Is the Salt and Pepper Shaker Museum in Gatlinburg Worth It?

salt and pepper shaker museum in gatlinburg tn

The Salt and Pepper Shaker Museum in Gatlinburg costs only $3 per ticket (photo by Amanda Lee/

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Ready to shake up your vacation or add a little spice to your day?

In the Smokies, there are several attractions along the Parkway competing for your attention and tourism dollars.

But the Salt and Pepper Shaker Museum is not only unique to Gatlinburg. It claims to be the only salt and pepper shaker museum in the world.

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In which US city can you find a museum dedicated entirely to salt and pepper shakers?

That would be here in Gatlinburg, Tennessee! While they say they are the only museum of its kind in the world, they do have a sister museum in Spain. And, according to my Google skills, there appears to be one in Iowa, although it is at least temporarily closed.

Still, it’s safe to say that Gatlinburg’s Salt and Pepper Shaker Museum is one of only a handful of salt and pepper shaker set galleries that exist.

The Gatlinburg location features an amazing collection of over 20,000 shaker sets and 1,500 pepper mills from around the world. 

Understandably, it’s only natural at this point for the average non-shaker-aficionado to roll their eyes and ask, “but why?”

What’s so great about a salt and pepper shaker museum?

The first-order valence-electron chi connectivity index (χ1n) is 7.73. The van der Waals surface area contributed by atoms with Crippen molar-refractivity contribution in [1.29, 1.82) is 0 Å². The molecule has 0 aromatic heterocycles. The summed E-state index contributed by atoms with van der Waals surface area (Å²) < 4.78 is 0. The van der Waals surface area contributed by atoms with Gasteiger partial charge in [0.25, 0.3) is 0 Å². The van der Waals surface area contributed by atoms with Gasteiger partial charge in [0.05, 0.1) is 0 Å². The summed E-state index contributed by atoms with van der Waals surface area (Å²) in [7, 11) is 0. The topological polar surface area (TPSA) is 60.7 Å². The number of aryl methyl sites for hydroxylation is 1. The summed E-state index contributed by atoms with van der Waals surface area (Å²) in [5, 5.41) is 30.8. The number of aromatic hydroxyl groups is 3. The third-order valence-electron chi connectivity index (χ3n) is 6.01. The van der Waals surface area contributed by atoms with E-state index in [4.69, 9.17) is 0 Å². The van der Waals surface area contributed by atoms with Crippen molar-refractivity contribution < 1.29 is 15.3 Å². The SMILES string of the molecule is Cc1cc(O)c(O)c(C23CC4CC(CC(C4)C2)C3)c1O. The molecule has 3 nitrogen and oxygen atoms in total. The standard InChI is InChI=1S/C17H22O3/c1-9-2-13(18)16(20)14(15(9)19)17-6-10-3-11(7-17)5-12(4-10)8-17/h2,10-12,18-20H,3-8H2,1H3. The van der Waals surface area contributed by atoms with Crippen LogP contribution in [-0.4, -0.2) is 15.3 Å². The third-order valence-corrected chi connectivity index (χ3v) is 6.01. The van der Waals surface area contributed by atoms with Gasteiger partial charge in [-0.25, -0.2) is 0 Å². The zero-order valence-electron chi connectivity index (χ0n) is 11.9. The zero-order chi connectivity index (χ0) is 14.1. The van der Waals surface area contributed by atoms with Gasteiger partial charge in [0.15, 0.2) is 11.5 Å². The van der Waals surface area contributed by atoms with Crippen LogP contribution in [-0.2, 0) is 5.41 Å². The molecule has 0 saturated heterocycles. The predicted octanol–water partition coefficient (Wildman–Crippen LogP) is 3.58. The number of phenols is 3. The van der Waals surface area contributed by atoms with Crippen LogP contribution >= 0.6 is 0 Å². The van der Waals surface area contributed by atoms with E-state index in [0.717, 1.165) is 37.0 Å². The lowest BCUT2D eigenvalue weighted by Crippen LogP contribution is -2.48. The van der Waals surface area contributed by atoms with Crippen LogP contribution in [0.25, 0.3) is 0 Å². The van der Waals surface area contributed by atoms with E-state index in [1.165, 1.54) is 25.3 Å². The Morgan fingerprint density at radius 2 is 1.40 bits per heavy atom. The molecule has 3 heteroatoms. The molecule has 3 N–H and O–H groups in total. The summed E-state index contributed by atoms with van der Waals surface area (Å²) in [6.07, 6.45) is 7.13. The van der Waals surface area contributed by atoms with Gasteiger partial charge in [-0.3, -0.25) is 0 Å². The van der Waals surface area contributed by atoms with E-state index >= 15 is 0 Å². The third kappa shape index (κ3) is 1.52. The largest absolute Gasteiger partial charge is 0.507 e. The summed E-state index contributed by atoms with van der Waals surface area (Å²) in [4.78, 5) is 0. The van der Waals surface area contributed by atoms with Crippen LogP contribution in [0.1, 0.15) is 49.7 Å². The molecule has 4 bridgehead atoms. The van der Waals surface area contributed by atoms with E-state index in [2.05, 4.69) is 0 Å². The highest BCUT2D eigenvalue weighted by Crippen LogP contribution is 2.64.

Salt and Pepper Shaker Museum owner Andrea Ludden is an archaeologist by training. Surprisingly, her collection began with a simple search for the perfect pepper mill for her kitchen.

Later, the collection burgeoned as she became fascinated with the history of salt and pepper shakers.

Ludden was struck by the variety available and became fascinated by the cultural significance many held. In fact, just like a historical artifact found at a dig site, these collector’s items tell a story of the era in which they were created. 

The museum, opened by Andrea and her husband Rolf after their move from Texas to East Tennessee, features sets organized chronologically, beginning with the vintage shakers from the 1800s.

So, when you come to the museum, you’ll learn interesting facts and find shakers made of glass, tin, metal and even wood. 

As you move into the early 20th-century section, the shaker sets begin to feature more color and novelty shapes. 

Fast forward a few decades and you’ll notice the salt and pepper-shaker world went crazy in the 1950s.

In fact, any popular piece of pop culture or historical reference including a presidential themes section you can think of from “I Love Lucy” to Dwight D. Eisenhower is there, in the form of a shaker. 

The vast museum collection is a true labor of love.

Some themes seen at the museum seem more abundant than others. I guesstimate at least 200 sets featuring various forms of corn alone. 

The vegetable collection isn’t limited to just corn. There’s also a plethora of themed vegetables in miniature works of art: Cauliflower, broccoli, beans, peas and all kinds of peppers.

I’m pretty sure I even saw a set of artichokes. 

a large display of corn salt and pepper sharkers on shelves
A small sampling of the “corn” themed sets of shakers at the Salt and Pepper Shaker Museum in Gatlinburg (photo by Amanda Lee/

Do people collect salt and pepper shakers?

Yes, people collect a lot of things and salt and pepper shaker sets are certainly one of them. Different shaker sets around the world can be worth a significant amount of money, depending on when they were made and with what materials.

While some might consider some items a little kitschy, no one can doubt the value and beauty of the shakers located in “the vault.”

Read Also: Best Mom and Pop Shops and Attractions in Pigeon Forge, Gatlinburg

Wait, the Salt and Pepper Shaker Museum has a vault?